Star Wars: The Force Awakens

Thirty years after the defeat of the Galactic Empire, a new threat arises. The First Order attempts to rule the galaxy, and only a ragtag group of heroes can stop them, along with the help of the Resistance (from IMDb).

Rating: ★

Disappointed isn't the word for how I feel about this film. Embittered, perhaps, is a better choice. For all the genuinely-interesting stories the writers had to choose from in the New Jedi Order and the Legacy of the Force book series, this pompous pile of special effects and nonsense is what we get. And each day that passes I get a little more pissed off about that. 

I'm not a big fan of Star Wars. There are parts of the six movies before this that I really enjoyed, and characters I genuinely connected with. I do like watching them, but I'm not blind to their flaws. The original series was rather great, especially for its time. The prequel series...is a whole other matter, but they did try. They are over-acted and just a bit ridiculous, but I do actually kind of enjoy them. They do provide some interesting context to the original series, an insight into how the world was before the Empire, a time the Jedi Council existed. Plus, Hayden Christensen was really rather attractive. I personally thought he was a good Anakin, as he did come across as somewhat psychotic and awkward, and Darth Vader clearly wasn't a sane sort of guy. 

Regardless, none of the other movies are half as terrible as The Force Awakens. All because this one was meant to be good. It's not even anything to do with the hype about the film for me. I know that can ruin a film, but I went in with no expectations whatsoever, and still got annoyed. I know I mentioned the book series earlier, but I only looked them up afterwards because I was confused about the film and had to do my research, and that's when I discovered the clearly superior lore of the franchise that made far more sense. 

Our three lead characters in The Force Awakens are as follows: Rey, an orphan scavenger on the planet Jakka who somehow trained herself to fight and who doesn't need anyone, but also wants to find a home and people to love her; Finn, a turncoat First Order soldier (storm trooper) who just can't bring himself to be a bad person despite having been raised within the Order, so how the fuck does he know any different; and Poe, a gifted pilot we barely see in the entire movie and who you're apparently meant to believe is dead, despite him appearing in all the promotional interviews, so why would he be dead after the first ten minutes? 


Then our bad guys are: Kylo Ren, a 'mysterious' psychopath with serious issues obsessed with the Dark Side and whose real identity is actually very obvious within the first few moments (because they tell you); General Hux, a commander in the First Order, who is actually a really great character as he is lawful evil, and that's hard to pull off but he does it so well; and Supreme Leader Snoke, a weird Voldemort-looking giant hologram thing who just wants to destroy the world with his mad plans who is manipulating the psychotic breaks of Kylo Ren, much like Chancellor Palpatine did with Anakin Skywalker in the prequel trilogy. And that is just one of many times they just reuse stuff from the previous movies, thinking no one will notice.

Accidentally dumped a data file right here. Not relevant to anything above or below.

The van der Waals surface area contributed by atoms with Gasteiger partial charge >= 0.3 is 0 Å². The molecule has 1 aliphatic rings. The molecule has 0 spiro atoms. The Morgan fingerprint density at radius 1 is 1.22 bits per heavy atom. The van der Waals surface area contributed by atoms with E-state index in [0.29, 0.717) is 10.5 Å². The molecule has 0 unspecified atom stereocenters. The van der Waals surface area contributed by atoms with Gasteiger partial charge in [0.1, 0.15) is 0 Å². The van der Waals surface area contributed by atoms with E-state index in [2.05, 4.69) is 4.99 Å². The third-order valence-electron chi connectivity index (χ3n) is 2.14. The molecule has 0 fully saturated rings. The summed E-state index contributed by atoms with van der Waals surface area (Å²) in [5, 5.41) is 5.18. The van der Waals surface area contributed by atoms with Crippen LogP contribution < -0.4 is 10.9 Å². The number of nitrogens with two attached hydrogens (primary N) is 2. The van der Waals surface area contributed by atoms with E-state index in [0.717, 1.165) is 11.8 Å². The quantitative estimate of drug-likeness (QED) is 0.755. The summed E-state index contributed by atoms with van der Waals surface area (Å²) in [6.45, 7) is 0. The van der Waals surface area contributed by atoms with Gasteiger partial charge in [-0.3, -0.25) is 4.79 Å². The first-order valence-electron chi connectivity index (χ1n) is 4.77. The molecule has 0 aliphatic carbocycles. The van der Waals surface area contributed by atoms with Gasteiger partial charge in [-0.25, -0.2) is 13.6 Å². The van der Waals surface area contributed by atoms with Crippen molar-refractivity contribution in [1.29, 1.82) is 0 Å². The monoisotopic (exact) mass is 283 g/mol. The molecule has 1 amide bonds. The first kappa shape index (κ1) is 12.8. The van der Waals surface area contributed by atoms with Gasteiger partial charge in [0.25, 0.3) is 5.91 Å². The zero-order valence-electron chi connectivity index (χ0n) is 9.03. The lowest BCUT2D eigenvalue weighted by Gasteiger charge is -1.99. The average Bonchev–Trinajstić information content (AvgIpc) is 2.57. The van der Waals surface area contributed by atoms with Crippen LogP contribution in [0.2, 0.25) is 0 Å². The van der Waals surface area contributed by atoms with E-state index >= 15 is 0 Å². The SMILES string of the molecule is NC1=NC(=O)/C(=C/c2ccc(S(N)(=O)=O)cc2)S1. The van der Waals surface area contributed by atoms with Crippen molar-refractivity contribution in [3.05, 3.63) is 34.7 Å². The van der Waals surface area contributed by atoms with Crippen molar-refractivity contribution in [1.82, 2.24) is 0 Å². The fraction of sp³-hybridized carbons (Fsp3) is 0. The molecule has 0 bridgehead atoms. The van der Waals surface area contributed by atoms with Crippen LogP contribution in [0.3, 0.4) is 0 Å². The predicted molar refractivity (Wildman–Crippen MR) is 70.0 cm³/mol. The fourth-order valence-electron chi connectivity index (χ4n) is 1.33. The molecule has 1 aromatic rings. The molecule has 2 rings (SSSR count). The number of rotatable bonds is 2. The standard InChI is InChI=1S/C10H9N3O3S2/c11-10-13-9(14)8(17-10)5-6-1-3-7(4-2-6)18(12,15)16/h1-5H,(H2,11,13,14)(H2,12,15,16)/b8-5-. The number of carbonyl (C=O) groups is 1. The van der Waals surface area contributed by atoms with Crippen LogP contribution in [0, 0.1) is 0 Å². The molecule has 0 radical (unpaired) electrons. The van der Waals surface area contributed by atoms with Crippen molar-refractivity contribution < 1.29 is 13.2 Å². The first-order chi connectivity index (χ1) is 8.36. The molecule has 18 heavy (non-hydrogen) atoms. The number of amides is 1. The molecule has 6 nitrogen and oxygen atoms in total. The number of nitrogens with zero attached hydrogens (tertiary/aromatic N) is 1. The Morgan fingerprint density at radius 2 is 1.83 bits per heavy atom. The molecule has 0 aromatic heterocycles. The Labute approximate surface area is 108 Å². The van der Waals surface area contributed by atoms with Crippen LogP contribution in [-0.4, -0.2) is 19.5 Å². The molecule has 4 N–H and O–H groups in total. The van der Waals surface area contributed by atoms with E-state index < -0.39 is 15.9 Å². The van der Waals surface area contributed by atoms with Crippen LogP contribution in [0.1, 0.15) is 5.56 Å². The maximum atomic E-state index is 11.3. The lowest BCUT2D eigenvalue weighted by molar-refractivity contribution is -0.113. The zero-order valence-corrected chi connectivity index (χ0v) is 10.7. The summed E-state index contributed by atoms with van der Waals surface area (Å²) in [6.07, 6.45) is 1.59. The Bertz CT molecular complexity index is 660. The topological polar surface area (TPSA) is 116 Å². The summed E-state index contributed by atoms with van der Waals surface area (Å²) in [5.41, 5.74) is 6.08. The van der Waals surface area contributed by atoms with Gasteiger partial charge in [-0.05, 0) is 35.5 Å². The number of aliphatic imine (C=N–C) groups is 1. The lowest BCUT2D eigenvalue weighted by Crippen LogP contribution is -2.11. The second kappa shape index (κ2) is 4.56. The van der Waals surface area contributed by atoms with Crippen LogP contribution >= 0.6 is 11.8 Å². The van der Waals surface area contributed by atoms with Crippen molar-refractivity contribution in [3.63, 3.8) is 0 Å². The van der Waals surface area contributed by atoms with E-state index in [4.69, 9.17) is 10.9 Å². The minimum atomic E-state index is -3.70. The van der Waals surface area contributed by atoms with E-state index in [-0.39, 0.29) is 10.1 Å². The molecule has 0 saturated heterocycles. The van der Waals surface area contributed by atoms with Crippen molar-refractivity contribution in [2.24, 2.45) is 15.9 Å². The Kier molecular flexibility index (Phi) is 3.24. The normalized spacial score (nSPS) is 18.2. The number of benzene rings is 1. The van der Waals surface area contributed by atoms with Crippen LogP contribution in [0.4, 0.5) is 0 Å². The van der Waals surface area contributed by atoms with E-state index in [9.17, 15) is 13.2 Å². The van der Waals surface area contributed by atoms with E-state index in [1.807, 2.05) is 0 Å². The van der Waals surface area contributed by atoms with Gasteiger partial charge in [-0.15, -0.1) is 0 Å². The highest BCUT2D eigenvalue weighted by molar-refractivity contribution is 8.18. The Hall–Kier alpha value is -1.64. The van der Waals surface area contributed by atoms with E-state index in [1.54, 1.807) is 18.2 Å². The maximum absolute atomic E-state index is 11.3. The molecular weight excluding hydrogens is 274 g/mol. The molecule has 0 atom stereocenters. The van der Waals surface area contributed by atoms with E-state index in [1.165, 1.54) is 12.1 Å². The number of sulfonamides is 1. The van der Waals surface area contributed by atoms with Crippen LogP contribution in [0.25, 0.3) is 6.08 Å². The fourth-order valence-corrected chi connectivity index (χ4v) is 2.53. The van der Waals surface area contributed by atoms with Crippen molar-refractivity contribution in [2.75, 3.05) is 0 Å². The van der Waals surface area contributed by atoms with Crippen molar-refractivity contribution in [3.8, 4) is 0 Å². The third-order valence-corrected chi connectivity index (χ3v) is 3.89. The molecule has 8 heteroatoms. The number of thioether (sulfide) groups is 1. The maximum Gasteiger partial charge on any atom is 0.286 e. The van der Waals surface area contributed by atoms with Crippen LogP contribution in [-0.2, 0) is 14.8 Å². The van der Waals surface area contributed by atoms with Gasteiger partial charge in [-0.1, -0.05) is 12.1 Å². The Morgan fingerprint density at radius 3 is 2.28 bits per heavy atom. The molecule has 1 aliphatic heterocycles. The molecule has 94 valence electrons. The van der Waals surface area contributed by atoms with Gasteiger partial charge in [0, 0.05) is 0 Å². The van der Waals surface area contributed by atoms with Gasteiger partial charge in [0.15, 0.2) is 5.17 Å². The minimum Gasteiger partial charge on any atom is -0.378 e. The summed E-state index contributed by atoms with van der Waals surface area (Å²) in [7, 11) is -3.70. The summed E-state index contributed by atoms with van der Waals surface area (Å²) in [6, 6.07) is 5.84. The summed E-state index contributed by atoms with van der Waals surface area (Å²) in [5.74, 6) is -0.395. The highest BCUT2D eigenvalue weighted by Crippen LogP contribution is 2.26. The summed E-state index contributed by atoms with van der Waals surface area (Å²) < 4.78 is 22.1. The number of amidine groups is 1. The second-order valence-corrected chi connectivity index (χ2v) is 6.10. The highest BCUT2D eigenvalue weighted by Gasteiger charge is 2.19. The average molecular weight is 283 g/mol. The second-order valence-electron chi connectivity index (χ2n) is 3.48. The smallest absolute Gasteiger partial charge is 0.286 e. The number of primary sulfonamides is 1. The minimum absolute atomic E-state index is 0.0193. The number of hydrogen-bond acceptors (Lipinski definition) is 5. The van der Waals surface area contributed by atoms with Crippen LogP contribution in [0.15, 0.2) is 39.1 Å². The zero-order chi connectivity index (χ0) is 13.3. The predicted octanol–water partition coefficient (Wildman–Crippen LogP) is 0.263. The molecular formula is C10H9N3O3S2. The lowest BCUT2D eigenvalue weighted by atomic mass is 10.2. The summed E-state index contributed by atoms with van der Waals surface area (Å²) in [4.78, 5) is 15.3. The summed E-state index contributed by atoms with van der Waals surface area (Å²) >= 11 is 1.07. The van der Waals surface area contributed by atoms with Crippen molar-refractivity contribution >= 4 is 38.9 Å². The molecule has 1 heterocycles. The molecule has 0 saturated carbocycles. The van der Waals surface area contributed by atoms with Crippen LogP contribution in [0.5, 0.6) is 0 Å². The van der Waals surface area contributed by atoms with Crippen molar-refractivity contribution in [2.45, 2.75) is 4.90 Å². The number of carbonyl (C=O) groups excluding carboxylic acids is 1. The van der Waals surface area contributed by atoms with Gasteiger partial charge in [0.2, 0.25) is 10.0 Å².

And of course, all our favourite characters from the original movies are back, shoe-horned in whenever the plot becomes so stagnant the audience needs to be distracted. At least Leia becoming General of the Resistance army feels like the direction her character would have gone, unlike Han and Luke who both just have mental breakdowns and fuck off, it seems. Poor Leia and the useless men in her life. She was capable of going on without them, but that's not the point. 

Poe was the character I think I would have liked to have seen more of, as he seemed a bit snarky. Finn was rather bland but had potential, I guess. Rey is the character I grew to hate most in this film. She's just so whiny and useless. Sure, she does kick some ass during the movie, but my issue is how. Surprise, surprise; she's Force sensitive (*unsurprised gasp*) but how does she go from knowing nothing about the Jedi to being able to use Jedi mind tricks in the space of about two minutes of screen time? They're not something you just pick up. She wasn't even told she could do them. Having grown up on a planet that clearly doesn't know about Jedi or the ways of the Force, she sure seems to pick it up easy. And she immediately knows how to use a Lightsaber, and can go toe-to-toe with Kylo Ren, who has spent years perfecting his technique. 

This movie was too much of the same, really. And not in a good way. I keep hearing people saying this is a callback to the original series, and that's kind of true, because it's the exact same movie. Just with poorer writing and more annoying characters. The same flaw in the enemy plan was the same flaw the Death Star had. The bad guys destroyed a couple planet with some new super-laser death beam in The Force Awakens? Pretty sure that happened to Alderaan. 

All in all, I wasn't impressed by The Force Awakens. Chances are, I'll watch the next one whenever it comes out, in the hope it finds its own path. I would like them to be epic, I really would. I just have a feeling they can never match up, especially since it's started off on the wrong foot already.



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